What can you do to capitalise on your video production?
There’s no denying the impact of video content in today’s internet-crazed society. You cannot turn a single corner of the Web without bumping into some type of video – whether it’s a Vine on Facebook or a short film on Vimeo. Google estimates more than 300 hours of video are uploaded to YouTube every minute. And it’s not just YouTube feeding your video addiction; any number of platforms for video consumption are growing as well. The latest trend comes in mobile form, with video accounting for 55% of all mobile traffic, which is up 10% in almost three years.
So even though the statistics speak for themselves, why are marketers so resistant to using video in their marketing strategy? Content Marketing Institute’s Chief Strategy Officer Robert Rose asks the same question in his white paper, Start Smart, Scale Up, And Stand Out With Video!
The report summarises the findings of an April 2015 survey involving 232 respondents and their use of video for content marketing purposes. Interestingly, 82% said they create video content but of that 82%, 45% said they are successful and 55% said they’re not. What differentiates the successful video users from the unsuccessful?
In-house vs. outsource
According to the findings, almost half of respondents (45%) said they use both insourcing and outsourcing methods when creating video content, with 46% of the more successful using a combination approach. However, 43% of the more successful reported to create in-house only, compared with 36% of the less successful. Company size was also found to play a role, with organisations with fewer than 100 employees more likely to produce in-house (52%), compared to large companies with more than 1,000 employees (21%). Walking the insourcing- outsourcing balance beam and striking the perfect middle ground is key to sticking the landing.
Quantity as well as quality
The results found the amount of video content produced was directly linked to success. Nearly all respondents (97%) say compared to 2014, the number of videos they produce in 2015 will increase or remain the same. Furthermore, almost a quarter of all respondents (23%) plan to produce more than 30 videos in 2015. For the most successful video creators this was even higher, with 33% saying they will create more than 30 videos. To make an impact with your videos you need to be producing a regular flow of content.
Another influence on success is how marketers are spending their budget. Seventy-two per cent of the most successful video creators reported to have one or more metric in place to measure the success of their efforts. It was also found the more successful had higher annual budgets for their video creation than their less successful peers, with 48% spending $25,000 per year compared to $5,000 per year. How much you are willing to invest in your video effort will determine how much you get out of it.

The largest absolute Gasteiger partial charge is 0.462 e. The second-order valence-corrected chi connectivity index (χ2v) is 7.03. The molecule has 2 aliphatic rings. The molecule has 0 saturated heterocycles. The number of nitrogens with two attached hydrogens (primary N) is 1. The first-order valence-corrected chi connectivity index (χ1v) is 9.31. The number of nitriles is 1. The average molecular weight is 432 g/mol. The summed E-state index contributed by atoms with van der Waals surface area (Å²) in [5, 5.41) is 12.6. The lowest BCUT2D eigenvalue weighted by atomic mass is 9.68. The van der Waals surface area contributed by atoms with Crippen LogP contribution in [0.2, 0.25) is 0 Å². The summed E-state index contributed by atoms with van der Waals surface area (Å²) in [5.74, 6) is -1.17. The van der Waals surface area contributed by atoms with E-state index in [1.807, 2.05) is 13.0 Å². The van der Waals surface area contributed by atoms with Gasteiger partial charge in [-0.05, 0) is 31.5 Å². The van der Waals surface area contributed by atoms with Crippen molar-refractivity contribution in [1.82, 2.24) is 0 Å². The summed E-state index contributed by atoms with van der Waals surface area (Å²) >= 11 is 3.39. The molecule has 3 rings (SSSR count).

Think about the long game
You cannot simply click your fingers and get instant results. Marketing is about the long game and investing in the process is key to success. Rose says,
“Investing in the ability to develop experience in-house, knowing what to outsource and what to create internally, and having a measurement system in place will enable an organisation to use video much more strategically.”
Creating a video department, subscribing to video creation platforms and hiring full-time videographers are meaningless without a well thought-out video strategy. If you remain patient and put in the effort early on, you will relish in the results long-term.
Measuring your success with video marketing
There is a direct correlation between the more successful video creators and the amount of measurement metrics in place. The most important output to measure is the action taken after watching the video and the changes in consumer behaviour that move the content marketing mission forward. Rose suggests this be done by:
“Tracking the number of plays initiated; tracking the percentage of the video watched; tracking the number of video as a whole consumed in entirety, clicks on calls to action embedded within the end of the video, and the number of times the video was shared”.
Don’t forget quality
Developing basic competency is the first step to creating great video content. Employing a strategy and process, assigning resources and developing skills and experience over time should all be ticked off the checklist from the get-go. Rose says “understanding the power of story, the benefits of storyboarding, and understanding the technical details of audio and video” will also help you to create consistently powerful videos.
Video has proven itself a force to be reckoned with in the content marketing game. It engages visitors from start to finish and creates longstanding interest for the content. Brands now face many challenges given the growing popularity of video content, but there are also many great opportunities to rise above if used correctly.
If you’d like advice on how to create engaging video content, contact Lush – the Content Agency. With an in-house production team and studio, we love to create video for businesses of all kinds.